Swimming Pool Review
In the French psychological drama Swimming Pool, Charlotte Rampling plays Sarah Morton, a prim, middle-aged author who specialises in murder mysteries featuring one Inspector Dorwell, a spiritual brother to Inspectors Morse, Dalgliesh, Frost and Wexford. Her latest book "Dorwell Wears A Kilt" has been another big success, despite having the worst title in the history of crime fiction, yet when Sarah visits her publisher (Charles Dance), it's to tell him she's unhappy with what she's doing. He decides she needs a break and offers her the use of his holiday home in France. Sarah accepts and finds that the beautiful, relaxed surroundings are just what she needs. She's soon at work on a new novel and her troubles are forgotten.
That is, until Julie turns up. Julie (Ludivine Sagnier) is her publisher's teenage daughter and a fiery little sex bomb she is too. She arrives unannounced in the middle of the night and tells Sarah they'll be sharing the house. Sarah tries to ignore her but the girl is given to wandering around nude and bringing men home late at night for skinny-dipping and noisy sex. It goes without saying that they hate each other yet Sarah can't help but be intrigued by the teenager. Starting by spying on her, she eventually befriends Julie and learns some disturbing things about her young housemate.
In case you're wondering why a French film has an English lead character who's not a million miles from Ruth Rendell or PD James, these quintessentially English books are very popular on the continent. Rendell's stories may be relegated to TV in Britain but in Europe she's been adapted for the big screen by directors as respected as Pedro Almodóvar (Live Flesh), Claude Chabrol (La Ceremonie) and Claude Miller (Betty Fisher). Perhaps it's as a tip of the hat to Sarah's profession that in the last half hour, Swimming Pool turns into a mystery thriller of sorts. That's when the film goes wrong for me since what works best here is the relationship between the two very different women and the crime plot kills the character development since, for that to work, we can know only so much about Sarah and Julie. I enjoyed their sparring and wanted to know more about them and see their relationship develop more credibly. The mystery is a disappointment too, with a final twist which I won't spoil but which I think has been used excessively over the past few years and has become something of a screenwriter's cop-out.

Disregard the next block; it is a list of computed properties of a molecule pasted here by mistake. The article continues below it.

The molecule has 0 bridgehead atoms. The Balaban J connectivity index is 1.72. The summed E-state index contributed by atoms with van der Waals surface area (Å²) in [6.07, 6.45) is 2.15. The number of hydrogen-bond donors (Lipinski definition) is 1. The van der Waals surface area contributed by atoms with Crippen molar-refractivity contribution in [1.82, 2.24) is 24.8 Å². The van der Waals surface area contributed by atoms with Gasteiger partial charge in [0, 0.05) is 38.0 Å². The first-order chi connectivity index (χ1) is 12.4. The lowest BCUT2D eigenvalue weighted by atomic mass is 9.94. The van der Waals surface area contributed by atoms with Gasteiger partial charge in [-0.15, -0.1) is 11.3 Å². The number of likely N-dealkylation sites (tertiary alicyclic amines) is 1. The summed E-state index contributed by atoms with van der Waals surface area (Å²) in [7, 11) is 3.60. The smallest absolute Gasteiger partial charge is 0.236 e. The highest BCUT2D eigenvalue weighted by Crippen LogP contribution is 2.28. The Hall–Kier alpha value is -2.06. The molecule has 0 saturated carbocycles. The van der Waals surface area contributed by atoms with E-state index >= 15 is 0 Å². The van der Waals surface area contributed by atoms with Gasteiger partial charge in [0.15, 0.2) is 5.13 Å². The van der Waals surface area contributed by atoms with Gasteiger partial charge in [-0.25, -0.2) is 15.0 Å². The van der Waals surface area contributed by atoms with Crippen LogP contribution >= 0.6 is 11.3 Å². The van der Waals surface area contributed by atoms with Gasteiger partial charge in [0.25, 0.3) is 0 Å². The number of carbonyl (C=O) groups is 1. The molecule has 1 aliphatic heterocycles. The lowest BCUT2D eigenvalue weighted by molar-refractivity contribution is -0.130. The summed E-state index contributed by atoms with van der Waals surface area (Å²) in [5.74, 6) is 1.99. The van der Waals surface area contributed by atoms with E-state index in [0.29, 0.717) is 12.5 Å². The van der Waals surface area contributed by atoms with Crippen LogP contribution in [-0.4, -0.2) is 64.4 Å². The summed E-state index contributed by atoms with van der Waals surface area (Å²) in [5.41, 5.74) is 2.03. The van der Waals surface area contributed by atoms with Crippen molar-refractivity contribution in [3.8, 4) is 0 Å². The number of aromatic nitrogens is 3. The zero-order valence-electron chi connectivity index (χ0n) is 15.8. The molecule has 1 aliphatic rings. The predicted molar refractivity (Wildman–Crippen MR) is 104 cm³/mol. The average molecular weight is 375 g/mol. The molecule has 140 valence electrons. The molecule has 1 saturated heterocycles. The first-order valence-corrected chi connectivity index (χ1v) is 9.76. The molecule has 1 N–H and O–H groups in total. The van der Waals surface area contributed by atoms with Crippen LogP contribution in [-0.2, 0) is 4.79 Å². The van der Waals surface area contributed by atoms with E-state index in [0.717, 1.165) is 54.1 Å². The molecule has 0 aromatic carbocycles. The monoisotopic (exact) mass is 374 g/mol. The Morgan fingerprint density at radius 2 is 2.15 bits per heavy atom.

Until the last third, Swimming Pool is an absorbing drama, directed with style and measured pace by François Ozon. Charlotte Rampling, who's been enjoying a career revival across the Channel, takes an English stereotype and makes her three-dimensional. Ludivine Sagnier meanwhile gives Julie a wounded dignity beneath her adolescent desire for attention. It must also be said that the 24-year-old French actress is very easy on the eyes in her many nude scenes, which may help account for why, despite its flaws, Swimming Pool has been a surprisingly big hit. It's just a pity there isn't more to it. If you're looking for a sexy Gallic antidote to the summer blockbusters, you've found one but you'll discover its pleasures are just as superficial and fleeting.